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The Cloud Eclipse Of MySpace
I remember a time, not three years ago, when a band was measured and judged primarily by the number of views and – more importantly – plays that they had managed to amass on MySpace. This was after the time, of course, when bands were measured solely on the merits of their musical ability, but that’s neither here nor there. Way back in 2009, if a band had 1 million plays on MySpace, you could bet that that band would soon be scooped up by an indie label trying to find the industry’s next social-media-driven up-and-comer.
But MySpace has come and gone. There are new metrics for statistically judging a band’s reach, such as the nearly indecipherable Facebook “InSights” and Twitter “Analytics.” Neither Facebook nor Twitter, however, allows a band to easily host its music. Therefore, it is clear that what replaced the need for MySpace in terms of the music industry was not either of those immensely popular social networking sites, but rather the advent of streamable music via the cloud.
As of now, cloud-streaming services have all but eclipsed the former ubiquitous MySpace as the public’s main access to free streaming music online. Spotify and Pandora are the most obvious examples, but even sites like SoundCloud and HypeMachine offer listners a much more interesting experience than they could have ever hoped for on the sloppy, clunky, unmanageable MySpace. These new sites all offer users a way to interact in real time with other users and the streaming platform itself.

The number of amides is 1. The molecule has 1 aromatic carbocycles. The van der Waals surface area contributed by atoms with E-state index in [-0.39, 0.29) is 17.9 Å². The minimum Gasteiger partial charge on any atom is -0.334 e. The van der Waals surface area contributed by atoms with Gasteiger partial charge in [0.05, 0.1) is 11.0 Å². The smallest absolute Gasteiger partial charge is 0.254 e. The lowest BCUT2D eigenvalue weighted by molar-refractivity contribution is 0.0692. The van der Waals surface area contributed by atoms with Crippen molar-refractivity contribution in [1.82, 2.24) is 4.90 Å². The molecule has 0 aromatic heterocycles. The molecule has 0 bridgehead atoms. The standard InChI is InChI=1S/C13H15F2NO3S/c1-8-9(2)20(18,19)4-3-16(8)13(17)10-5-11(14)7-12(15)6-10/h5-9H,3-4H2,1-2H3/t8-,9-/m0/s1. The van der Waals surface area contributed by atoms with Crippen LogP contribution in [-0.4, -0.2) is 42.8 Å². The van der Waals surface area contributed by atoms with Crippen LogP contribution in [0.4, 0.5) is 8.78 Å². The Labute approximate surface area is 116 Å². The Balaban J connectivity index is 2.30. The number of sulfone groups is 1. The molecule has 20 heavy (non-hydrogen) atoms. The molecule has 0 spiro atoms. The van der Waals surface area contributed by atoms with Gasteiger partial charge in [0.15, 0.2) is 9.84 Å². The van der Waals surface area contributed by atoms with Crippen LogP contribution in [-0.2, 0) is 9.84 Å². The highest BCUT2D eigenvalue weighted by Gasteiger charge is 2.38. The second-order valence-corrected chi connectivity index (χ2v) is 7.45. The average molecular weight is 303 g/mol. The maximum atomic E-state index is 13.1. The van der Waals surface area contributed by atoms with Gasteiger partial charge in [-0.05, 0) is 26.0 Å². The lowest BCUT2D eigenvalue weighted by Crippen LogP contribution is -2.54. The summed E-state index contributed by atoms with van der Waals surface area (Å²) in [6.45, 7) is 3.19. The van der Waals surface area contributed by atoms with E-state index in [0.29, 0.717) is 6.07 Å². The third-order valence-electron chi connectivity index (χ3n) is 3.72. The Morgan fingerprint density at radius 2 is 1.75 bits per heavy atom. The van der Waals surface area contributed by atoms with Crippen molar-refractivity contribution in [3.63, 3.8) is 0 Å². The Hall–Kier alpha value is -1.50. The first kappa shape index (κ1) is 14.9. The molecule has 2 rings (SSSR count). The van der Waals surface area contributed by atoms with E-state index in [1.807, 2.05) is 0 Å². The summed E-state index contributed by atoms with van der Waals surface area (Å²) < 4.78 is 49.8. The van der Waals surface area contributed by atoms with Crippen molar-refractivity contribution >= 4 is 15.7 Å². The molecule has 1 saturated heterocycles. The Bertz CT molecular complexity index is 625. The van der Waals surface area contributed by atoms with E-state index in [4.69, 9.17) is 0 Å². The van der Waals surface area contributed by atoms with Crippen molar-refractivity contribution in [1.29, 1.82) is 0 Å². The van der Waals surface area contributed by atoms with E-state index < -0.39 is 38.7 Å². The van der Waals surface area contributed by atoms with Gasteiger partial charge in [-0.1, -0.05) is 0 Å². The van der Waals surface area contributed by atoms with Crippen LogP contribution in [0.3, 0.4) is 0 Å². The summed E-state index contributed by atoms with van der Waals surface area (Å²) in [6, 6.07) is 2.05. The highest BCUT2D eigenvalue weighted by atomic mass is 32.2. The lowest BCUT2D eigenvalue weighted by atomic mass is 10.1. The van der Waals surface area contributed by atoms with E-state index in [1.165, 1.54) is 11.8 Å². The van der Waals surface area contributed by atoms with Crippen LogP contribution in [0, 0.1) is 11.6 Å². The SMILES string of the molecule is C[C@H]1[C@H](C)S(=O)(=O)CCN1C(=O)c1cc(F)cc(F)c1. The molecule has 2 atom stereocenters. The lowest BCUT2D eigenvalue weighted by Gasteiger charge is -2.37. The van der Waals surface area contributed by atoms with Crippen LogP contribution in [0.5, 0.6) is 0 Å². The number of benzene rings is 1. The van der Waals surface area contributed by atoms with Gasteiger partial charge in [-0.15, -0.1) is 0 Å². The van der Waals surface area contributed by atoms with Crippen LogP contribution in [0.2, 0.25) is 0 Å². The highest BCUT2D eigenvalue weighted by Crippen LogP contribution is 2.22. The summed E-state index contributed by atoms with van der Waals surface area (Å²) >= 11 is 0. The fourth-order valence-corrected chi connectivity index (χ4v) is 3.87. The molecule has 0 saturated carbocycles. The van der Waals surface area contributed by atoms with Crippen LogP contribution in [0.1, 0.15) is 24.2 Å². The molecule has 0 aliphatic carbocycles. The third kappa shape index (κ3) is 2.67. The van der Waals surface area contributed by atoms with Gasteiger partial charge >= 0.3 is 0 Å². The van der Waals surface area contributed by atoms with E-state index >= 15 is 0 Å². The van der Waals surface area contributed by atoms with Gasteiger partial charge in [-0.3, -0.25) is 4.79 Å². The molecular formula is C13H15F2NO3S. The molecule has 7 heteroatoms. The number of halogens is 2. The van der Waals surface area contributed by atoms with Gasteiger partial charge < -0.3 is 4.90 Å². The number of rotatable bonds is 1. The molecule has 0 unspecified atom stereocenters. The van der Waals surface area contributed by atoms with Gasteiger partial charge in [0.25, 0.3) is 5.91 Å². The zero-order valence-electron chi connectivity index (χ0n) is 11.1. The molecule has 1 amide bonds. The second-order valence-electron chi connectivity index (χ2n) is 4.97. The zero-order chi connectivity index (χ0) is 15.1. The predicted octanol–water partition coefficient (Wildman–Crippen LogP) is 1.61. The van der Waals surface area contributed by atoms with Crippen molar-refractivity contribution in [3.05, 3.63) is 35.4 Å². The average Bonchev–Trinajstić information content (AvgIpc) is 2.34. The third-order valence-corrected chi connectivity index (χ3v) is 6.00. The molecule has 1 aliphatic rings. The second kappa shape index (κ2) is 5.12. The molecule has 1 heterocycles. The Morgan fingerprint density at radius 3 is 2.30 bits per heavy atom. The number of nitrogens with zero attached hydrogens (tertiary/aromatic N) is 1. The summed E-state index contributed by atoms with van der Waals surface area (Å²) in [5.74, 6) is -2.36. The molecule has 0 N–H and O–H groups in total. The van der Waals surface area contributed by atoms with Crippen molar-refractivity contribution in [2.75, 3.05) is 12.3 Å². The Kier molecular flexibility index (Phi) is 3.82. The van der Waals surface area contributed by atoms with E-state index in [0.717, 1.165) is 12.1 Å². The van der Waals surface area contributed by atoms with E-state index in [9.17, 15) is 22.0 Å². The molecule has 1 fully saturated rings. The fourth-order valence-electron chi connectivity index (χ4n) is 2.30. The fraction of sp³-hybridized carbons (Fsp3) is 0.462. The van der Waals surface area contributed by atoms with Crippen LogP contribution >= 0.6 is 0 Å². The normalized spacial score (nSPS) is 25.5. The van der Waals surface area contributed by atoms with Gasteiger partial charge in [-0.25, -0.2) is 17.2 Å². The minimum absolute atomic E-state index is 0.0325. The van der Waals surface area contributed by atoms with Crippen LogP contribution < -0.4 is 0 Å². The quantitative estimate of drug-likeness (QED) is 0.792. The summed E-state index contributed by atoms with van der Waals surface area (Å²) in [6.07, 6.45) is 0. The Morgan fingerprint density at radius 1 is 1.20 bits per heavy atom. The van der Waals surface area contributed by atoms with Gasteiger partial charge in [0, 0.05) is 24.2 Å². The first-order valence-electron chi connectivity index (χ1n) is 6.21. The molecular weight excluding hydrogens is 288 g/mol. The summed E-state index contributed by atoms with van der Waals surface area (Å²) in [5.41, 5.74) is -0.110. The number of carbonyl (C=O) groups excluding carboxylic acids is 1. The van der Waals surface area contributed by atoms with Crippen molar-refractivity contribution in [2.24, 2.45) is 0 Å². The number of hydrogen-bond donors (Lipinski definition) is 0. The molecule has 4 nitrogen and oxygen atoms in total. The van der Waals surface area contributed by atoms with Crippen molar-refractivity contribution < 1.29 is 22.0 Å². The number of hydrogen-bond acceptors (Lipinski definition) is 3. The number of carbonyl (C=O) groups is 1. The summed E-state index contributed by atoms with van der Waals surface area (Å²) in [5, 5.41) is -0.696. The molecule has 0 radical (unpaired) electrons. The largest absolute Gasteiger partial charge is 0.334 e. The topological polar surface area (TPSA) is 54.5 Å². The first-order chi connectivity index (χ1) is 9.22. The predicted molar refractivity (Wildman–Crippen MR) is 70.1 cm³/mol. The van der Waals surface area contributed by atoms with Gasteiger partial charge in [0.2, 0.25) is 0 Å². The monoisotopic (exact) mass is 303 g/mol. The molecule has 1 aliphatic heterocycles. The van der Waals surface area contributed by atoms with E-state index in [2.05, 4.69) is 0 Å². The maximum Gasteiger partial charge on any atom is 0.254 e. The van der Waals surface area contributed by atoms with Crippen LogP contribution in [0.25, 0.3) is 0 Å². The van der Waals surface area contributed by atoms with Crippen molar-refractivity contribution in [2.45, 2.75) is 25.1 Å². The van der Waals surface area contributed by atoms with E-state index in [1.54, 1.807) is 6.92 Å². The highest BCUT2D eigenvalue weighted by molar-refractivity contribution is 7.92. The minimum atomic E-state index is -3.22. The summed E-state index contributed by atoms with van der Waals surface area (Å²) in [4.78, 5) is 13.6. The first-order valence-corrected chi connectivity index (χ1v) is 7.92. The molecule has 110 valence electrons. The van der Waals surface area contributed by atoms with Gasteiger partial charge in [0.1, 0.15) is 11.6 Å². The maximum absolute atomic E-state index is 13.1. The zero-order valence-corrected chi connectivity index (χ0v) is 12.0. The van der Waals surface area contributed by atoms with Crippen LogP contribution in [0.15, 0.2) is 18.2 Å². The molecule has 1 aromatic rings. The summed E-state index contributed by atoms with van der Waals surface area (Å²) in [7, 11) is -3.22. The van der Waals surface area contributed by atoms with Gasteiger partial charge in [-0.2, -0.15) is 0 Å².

Where MySpace had only basic controls and a limited scope, Pandora offers users the ability to hear music they would not normally have sought out. Taking this one step further into the interactive realm, Spotify allows users to publicly post to their other social media in order to expose friends to the bands and songs that they are listening. And, with cloud services like SoundCloud and HypeMachine, users can interact with each other and artists by commenting and liking at points throughout each song, as well as posting publicly on social media.
It is no wonder MySpace has been unable to hold their reign as tastemakers. The service simply could not keep up with the ever-advancing industry that it helped pioneer. The only surprising part is that, while MySpace provided a platform for users to both listen to music and form a social network, no site since has been able to completely integrate those two ideas. Our social media and media consumption have become more compartmentalized since the days of MySpace, rather than more mainstreamed, which is the opposite of what one would expect given MySpace’s swift and certain decline.
By Jacob Hyman